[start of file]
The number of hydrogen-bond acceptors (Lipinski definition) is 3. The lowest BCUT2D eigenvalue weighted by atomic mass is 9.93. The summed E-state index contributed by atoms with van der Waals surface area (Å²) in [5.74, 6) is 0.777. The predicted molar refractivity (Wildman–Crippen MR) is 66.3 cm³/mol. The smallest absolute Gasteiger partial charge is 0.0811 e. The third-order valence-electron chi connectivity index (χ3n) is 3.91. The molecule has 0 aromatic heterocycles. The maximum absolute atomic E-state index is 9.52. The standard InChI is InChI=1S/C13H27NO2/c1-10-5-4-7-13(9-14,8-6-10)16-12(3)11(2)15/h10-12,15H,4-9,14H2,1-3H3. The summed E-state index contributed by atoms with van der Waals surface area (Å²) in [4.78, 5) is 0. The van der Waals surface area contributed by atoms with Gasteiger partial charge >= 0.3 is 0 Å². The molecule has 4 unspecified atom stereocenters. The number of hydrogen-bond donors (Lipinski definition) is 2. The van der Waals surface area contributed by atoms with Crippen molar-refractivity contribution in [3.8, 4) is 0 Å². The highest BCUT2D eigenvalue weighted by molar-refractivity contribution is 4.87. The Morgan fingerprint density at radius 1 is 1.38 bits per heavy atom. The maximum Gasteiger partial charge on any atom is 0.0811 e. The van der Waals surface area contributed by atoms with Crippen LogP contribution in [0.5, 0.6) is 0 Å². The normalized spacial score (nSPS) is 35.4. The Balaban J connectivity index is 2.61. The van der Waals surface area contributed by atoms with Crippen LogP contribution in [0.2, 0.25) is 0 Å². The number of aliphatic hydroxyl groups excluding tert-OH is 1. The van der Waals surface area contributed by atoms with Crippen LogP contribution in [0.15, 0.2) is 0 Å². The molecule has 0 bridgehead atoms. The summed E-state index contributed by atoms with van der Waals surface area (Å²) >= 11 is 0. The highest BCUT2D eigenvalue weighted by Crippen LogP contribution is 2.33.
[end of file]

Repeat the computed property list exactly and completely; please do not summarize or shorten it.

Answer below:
The number of hydrogen-bond acceptors (Lipinski definition) is 3. The lowest BCUT2D eigenvalue weighted by atomic mass is 9.93. The summed E-state index contributed by atoms with van der Waals surface area (Å²) in [5.74, 6) is 0.777. The predicted molar refractivity (Wildman–Crippen MR) is 66.3 cm³/mol. The smallest absolute Gasteiger partial charge is 0.0811 e. The third-order valence-electron chi connectivity index (χ3n) is 3.91. The molecule has 0 aromatic heterocycles. The maximum absolute atomic E-state index is 9.52. The standard InChI is InChI=1S/C13H27NO2/c1-10-5-4-7-13(9-14,8-6-10)16-12(3)11(2)15/h10-12,15H,4-9,14H2,1-3H3. The summed E-state index contributed by atoms with van der Waals surface area (Å²) in [4.78, 5) is 0. The van der Waals surface area contributed by atoms with Gasteiger partial charge >= 0.3 is 0 Å². The molecule has 4 unspecified atom stereocenters. The number of hydrogen-bond donors (Lipinski definition) is 2. The van der Waals surface area contributed by atoms with Crippen molar-refractivity contribution in [3.8, 4) is 0 Å². The highest BCUT2D eigenvalue weighted by molar-refractivity contribution is 4.87. The Morgan fingerprint density at radius 1 is 1.38 bits per heavy atom. The maximum Gasteiger partial charge on any atom is 0.0811 e. The van der Waals surface area contributed by atoms with Crippen LogP contribution in [0.5, 0.6) is 0 Å². The normalized spacial score (nSPS) is 35.4. The Balaban J connectivity index is 2.61. The van der Waals surface area contributed by atoms with Crippen LogP contribution in [0.2, 0.25) is 0 Å². The number of aliphatic hydroxyl groups excluding tert-OH is 1. The van der Waals surface area contributed by atoms with Crippen LogP contribution in [0.15, 0.2) is 0 Å². The molecule has 0 bridgehead atoms. The summed E-state index contributed by atoms with van der Waals surface area (Å²) >= 11 is 0. The highest BCUT2D eigenvalue weighted by Crippen LogP contribution is 2.33.